Someone asked me recently why I am not on TikTok, and that they’d love to see me provide content there. First of all: I am on TikTok. I signed up during the pandemic to watch people do the “Blinding lights”-dance challenge and replicate it with my daughter (here it is, in case you don’t remember): …
I wrote a guest blog for Izzie Baumann, founder of Live Out Loud Audition Coaching (she’s awesome, check her out!) because we both think that (too much) media exposure exacerbates our stress￼ levels – in general, but especially now. From the blog: “I’d like to talk a bit about media exposure and stress-levels today. Some …
Being struck down with the cold has very few advantages, especially if you have to spend your days glued to the sofa with an ever-increasing mountain of tissues around you. Due to this not very pleasing fact (and the blessing, or curse, that is an iPad), I spent more time than usual on different music forums and social networks over the weekend. And then it struck me:
The musical snob (and hobby critic) is still very much alive!
Whilst most people now probably think about older classical musicians having a go at rappers, I am afraid that it doesn’t seem to be linked to musical style, or the professional circuit, at all. It rather seems a mindset than being fueled by musical preference:
There IS the classical musician who thinks all pop music is rubbish of course. However, there are also the pop musicians who turn up their noses at classical musicians. The professionally trained musicians who call others amateurs (and don’t mean that in a loving way), or the self-taught musicians who laugh at formally trained musicians for “being overtrained and stiff”. Even the music educators who seem to forget that not every musician is born perfect and criticise them in a rather hurtful way (there is a difference between constructive criticism, even saying one doesn’t like something, and just being plain mean or rude). Or the professional musicians who live in their own bubble and seem to think that everyone not having the same “status” is inferior.
It really is a universal phenomenon, and more of a personality trait than being linked to (musical) background.
What is the reason for this behaviour? Is the online slag-off-fest some way of “bonding”? Or an attempt to look better and more knowledgable than everyone else? Does it maybe even stem from insecurity, or is it really just arrogance?
What makes us write off whole musical styles (usually ones we don’t even know enough about)? It is legitimate not to like something and say this openly. However, should it lead to sweeping generalisations?
Also, where do we draw a line between criticising and being destructive? How do we justify judging people, especially when most of the time, we never did anything remotely similar ourselves, or put ourselves in the same position, and have no understanding of how hard it is to e.g. sing “perfectly”, or how much guts it actually requires to perform in front of an audience?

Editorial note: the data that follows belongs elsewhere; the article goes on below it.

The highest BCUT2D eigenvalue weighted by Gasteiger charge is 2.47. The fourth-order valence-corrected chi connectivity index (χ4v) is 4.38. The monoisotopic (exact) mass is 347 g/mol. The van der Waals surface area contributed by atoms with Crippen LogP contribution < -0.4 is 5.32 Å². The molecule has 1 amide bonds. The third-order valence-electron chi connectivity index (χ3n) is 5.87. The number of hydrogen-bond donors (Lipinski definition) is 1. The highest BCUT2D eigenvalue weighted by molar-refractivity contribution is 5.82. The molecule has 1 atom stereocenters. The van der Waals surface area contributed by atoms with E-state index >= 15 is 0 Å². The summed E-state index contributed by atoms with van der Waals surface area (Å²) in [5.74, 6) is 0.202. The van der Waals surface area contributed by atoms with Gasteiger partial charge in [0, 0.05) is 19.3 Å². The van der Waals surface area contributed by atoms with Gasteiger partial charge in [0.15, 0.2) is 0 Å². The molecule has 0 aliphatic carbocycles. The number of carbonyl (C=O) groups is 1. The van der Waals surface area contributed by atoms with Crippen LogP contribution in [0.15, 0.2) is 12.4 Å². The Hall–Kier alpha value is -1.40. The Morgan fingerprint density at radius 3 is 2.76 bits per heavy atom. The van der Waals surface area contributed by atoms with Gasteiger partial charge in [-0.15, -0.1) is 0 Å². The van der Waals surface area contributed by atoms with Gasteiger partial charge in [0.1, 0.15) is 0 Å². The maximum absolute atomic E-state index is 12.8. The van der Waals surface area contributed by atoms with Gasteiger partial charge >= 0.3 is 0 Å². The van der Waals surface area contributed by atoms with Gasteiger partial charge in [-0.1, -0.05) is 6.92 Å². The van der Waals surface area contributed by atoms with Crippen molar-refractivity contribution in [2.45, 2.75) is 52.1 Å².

Everyone who ever stepped out on a stage and gave their best will probably know how crushing it is to hear or read throwaway remarks afterwards. If criticism is constructive, it can still hit us hard, but we will have strategies to deal with it. If it is destructive, personal and plain nasty, it is much more difficult: You can choose to ignore it as best you can, but it still hurts.
As someone who used to perform a lot, but also writes for magazines occasionally and uses social networking platforms, I sometimes find it very difficult to strike a balance between being honest from a professional point of view, and putting myself in the shoes of the one being criticised. There is a camp of people who say that if you put yourself out there, you have to live with the criticism. This is undoubtedly true, and as a performer, I agree with it – it’s part of the game, and constructive criticism helps you to grow. So this blog is in no way a call for stopping criticism, or painting everything bubblegum-pink.
Maybe the idea is to occasionally think about the power of words, in the good and negative sense, and word criticism in a way that is helpful and not personal? It is still tricky, because even well-meant comments can be hurtful – it is not easy to always get it right, especially if we don’t know the person we are criticising and therefore feel quite detached, and as if we can say everything we like: “That person won’t read it anyway, so who cares?” True, but the next question would be: Who are you writing for, and what’s the purpose? That’s a serious question by the way…
The same applies to being intolerant towards other musical styles and branding them as inferior (or, in my job, criticising other teaching methods). We will usually have very strong feelings about what we personally deem right or wrong, like or don’t like. Sometimes, these things are quantifiable, or we can even provide scientific proof. If this results in dialogue, it can only be a good thing, hopefully leading to progress, or new creative projects. For this, we need to stay open-minded though, and that’s a hard thing to do if our main goal is to prove our superiority, or to make ourselves feel better by putting others down.
And whilst I occasionally have a quick “trigger finger” as well (who hasn’t?), reading so many destructive comments about all sorts of things in such a short timeframe made me aware that they actually reflect much more on the one writing, than the one being written about.
Some can of course afford not to care, but maybe it is about time to at least occasionally remember a good old rule when it comes to the virtual world:
If you don’t have anything positive to say, don’t say anything at all.
What do you think, and what are your personal experiences with this subject? Please feel free to leave a comment…
© Petra Raspel 2012
- Be nice? (nighttimeproductions.wordpress.com)